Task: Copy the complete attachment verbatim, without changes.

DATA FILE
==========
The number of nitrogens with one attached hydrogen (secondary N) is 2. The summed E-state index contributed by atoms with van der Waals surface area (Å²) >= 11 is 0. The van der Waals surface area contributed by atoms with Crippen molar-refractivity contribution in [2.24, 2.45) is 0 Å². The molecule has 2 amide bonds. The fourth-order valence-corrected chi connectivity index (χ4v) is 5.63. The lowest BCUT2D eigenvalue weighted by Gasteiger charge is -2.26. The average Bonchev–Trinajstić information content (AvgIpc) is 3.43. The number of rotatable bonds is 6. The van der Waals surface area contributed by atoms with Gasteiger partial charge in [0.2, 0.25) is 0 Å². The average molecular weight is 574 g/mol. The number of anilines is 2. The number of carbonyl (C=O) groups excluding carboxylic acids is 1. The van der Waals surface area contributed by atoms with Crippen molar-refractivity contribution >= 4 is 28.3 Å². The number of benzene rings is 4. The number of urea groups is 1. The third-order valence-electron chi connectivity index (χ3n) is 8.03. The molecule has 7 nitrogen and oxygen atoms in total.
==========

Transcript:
The number of nitrogens with one attached hydrogen (secondary N) is 2. The summed E-state index contributed by atoms with van der Waals surface area (Å²) >= 11 is 0. The van der Waals surface area contributed by atoms with Crippen molar-refractivity contribution in [2.24, 2.45) is 0 Å². The molecule has 2 amide bonds. The fourth-order valence-corrected chi connectivity index (χ4v) is 5.63. The lowest BCUT2D eigenvalue weighted by Gasteiger charge is -2.26. The average Bonchev–Trinajstić information content (AvgIpc) is 3.43. The number of rotatable bonds is 6. The van der Waals surface area contributed by atoms with Gasteiger partial charge in [0.2, 0.25) is 0 Å². The average molecular weight is 574 g/mol. The number of anilines is 2. The number of carbonyl (C=O) groups excluding carboxylic acids is 1. The van der Waals surface area contributed by atoms with Crippen molar-refractivity contribution >= 4 is 28.3 Å². The number of benzene rings is 4. The number of urea groups is 1. The third-order valence-electron chi connectivity index (χ3n) is 8.03. The molecule has 7 nitrogen and oxygen atoms in total.